Lenore Launer reported on the epidemiology of CAA based on findings from the Honolulu Asia Aging study of Japanese American men. Interestingly, diabetes and ApoE4 appeared to act synergistically to increase risk of CAA by eightfold. Paul Ince presented data from the MRC’s Cognitive Function in Ageing Neuropathology study. One suggestion from their community-based cohort is that CAA is incredibly common in the elderly and that it likely contributes to some of the deep white matter changes and possibly dementia in association with parenchymal AD pathology. Harry Vinters reviewed some of the pathological features and consequences of CAA, including hemorrhage, vasculitic changes, and leukoencephalopathy. He also mentioned a new approach to analyze brain tissue from subjects with CAA called tissue microarrays. This technique has the potential advantage of characterizing distinct reactive tissue patterns associated with CAA. Masahito Yamada examined CAA in elderly Japanese. Among other known risk factors such as ApoE4, a polymorphism in the neprilysin gene was associated with an increased risk for CAA in this population. Roy Weller described the fact that, in CAA, Aβ accumulates in the walls of capillaries and arterioles in interstitial fluid (ISF) drainage pathways, first in the vessel basement membrane. Based on beautiful morphological data from human cases, his group is assessing the hypothesis that arteriolar pulsations are the motive force for ISF (and Aβ) elimination and that reduced pulsations with cerebrovascular disease may decrease Aβ elimination and result in CAA. Alex Roher emphasized the potential role of hemodynamic alterations in AD. He noted significantly greater atherosclerosis in a large cohort of patients who died with AD vs. nondemented controls and noted that it was likely that these changes resulted in significant hemodynamic alterations.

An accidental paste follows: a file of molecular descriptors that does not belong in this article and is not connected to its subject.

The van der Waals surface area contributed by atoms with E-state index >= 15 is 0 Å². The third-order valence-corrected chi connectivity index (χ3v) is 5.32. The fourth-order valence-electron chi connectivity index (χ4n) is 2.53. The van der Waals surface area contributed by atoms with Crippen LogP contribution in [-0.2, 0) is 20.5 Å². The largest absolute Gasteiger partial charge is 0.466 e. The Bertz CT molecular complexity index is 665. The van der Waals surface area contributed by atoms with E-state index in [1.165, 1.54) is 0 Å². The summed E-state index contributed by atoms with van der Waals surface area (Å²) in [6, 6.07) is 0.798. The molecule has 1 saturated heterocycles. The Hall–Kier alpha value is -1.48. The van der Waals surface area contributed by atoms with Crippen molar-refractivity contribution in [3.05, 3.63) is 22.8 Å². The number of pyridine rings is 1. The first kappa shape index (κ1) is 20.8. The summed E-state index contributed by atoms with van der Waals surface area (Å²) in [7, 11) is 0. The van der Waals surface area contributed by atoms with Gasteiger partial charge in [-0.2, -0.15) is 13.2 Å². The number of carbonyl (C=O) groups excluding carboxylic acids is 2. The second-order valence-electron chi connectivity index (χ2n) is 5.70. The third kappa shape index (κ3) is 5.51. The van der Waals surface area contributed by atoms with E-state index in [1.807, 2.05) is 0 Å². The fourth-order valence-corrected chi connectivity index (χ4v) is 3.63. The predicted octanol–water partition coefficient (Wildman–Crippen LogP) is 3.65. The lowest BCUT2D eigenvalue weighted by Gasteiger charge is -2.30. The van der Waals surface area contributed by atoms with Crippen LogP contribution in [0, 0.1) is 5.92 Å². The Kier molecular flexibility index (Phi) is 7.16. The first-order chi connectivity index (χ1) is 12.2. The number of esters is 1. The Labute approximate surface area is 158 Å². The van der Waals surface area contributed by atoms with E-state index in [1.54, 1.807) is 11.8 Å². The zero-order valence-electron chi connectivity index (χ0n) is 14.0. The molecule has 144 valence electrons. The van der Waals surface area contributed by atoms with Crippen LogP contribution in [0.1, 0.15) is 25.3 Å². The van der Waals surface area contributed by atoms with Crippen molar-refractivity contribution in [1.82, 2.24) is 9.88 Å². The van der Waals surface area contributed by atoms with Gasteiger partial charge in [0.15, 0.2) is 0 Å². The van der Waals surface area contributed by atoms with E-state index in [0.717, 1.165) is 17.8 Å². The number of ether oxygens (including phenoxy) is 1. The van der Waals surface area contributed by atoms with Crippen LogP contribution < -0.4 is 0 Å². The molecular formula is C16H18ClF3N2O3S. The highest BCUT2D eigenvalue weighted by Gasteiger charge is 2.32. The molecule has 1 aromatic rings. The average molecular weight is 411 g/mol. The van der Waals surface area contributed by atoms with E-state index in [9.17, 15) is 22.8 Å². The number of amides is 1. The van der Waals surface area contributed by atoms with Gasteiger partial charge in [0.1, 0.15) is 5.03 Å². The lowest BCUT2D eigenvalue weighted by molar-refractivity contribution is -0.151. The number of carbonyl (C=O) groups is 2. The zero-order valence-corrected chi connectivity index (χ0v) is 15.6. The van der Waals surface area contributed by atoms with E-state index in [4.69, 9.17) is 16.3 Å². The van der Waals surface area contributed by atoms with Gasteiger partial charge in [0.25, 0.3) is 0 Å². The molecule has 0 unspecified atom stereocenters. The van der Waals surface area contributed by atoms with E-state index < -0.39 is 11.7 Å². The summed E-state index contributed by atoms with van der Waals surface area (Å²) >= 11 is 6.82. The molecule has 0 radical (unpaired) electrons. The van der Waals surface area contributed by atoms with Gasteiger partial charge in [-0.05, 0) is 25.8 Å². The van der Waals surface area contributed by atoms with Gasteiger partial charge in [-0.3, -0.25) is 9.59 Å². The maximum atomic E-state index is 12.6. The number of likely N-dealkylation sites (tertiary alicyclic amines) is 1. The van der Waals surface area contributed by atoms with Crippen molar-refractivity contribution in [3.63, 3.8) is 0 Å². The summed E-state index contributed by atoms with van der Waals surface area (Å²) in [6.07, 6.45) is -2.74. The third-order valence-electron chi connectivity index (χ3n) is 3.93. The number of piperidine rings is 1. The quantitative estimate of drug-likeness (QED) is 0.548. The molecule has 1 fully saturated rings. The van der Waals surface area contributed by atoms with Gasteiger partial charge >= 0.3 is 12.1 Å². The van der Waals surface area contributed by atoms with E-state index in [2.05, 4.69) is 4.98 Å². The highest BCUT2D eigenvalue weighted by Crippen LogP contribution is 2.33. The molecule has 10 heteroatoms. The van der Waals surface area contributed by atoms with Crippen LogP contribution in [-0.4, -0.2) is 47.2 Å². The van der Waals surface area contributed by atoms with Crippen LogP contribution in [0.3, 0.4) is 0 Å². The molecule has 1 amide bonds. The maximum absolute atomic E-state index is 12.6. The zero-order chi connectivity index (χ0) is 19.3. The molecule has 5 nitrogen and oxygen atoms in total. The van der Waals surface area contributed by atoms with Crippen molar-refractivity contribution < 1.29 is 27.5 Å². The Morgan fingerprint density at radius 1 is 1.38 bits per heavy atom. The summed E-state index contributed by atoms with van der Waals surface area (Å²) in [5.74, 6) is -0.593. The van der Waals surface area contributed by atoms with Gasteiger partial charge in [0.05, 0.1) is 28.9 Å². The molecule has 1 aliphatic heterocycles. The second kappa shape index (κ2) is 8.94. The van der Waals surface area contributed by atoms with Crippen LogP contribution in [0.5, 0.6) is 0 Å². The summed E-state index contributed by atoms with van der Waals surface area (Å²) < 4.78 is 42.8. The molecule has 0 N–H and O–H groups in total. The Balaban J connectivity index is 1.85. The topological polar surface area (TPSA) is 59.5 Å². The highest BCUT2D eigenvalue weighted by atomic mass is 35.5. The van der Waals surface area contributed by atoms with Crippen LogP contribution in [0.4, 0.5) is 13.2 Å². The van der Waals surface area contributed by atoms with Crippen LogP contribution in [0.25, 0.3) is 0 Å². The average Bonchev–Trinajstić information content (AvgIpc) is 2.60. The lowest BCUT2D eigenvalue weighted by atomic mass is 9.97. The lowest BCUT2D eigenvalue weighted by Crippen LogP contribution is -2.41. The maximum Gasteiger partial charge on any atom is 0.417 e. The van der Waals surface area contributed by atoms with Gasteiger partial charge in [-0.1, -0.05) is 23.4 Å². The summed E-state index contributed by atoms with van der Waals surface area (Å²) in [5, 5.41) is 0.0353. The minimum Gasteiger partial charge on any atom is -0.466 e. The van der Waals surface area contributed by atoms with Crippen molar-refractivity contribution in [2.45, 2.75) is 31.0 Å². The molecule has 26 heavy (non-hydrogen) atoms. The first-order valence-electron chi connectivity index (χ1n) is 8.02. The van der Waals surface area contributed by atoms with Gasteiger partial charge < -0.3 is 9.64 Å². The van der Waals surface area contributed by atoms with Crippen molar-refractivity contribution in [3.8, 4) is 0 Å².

Steve Greenberg reported that leukoariosis (a.k.a. subcortical white matter lesions) was associated with CAA as well as cognitive decline in sporadic CAA from a large series of consecutively studied patients. In addition, he reported a striking syndrome seen in a subset of CAA patients in which there is rapid cognitive decline and extensive white matter changes associated with a CAA-associated vascular inflammation. There appeared to be a clinical response to steroids in a few cases. Interestingly, James Nicoll reported the first autopsy of a patient who was involved in the Elan AN-1792 Aβ vaccine trial. There was a marked inflammatory T cell response surrounding CAA-laden leptomeningeal and cortical arterioles, suggesting a possible relationship between the inflammatory response and CAA.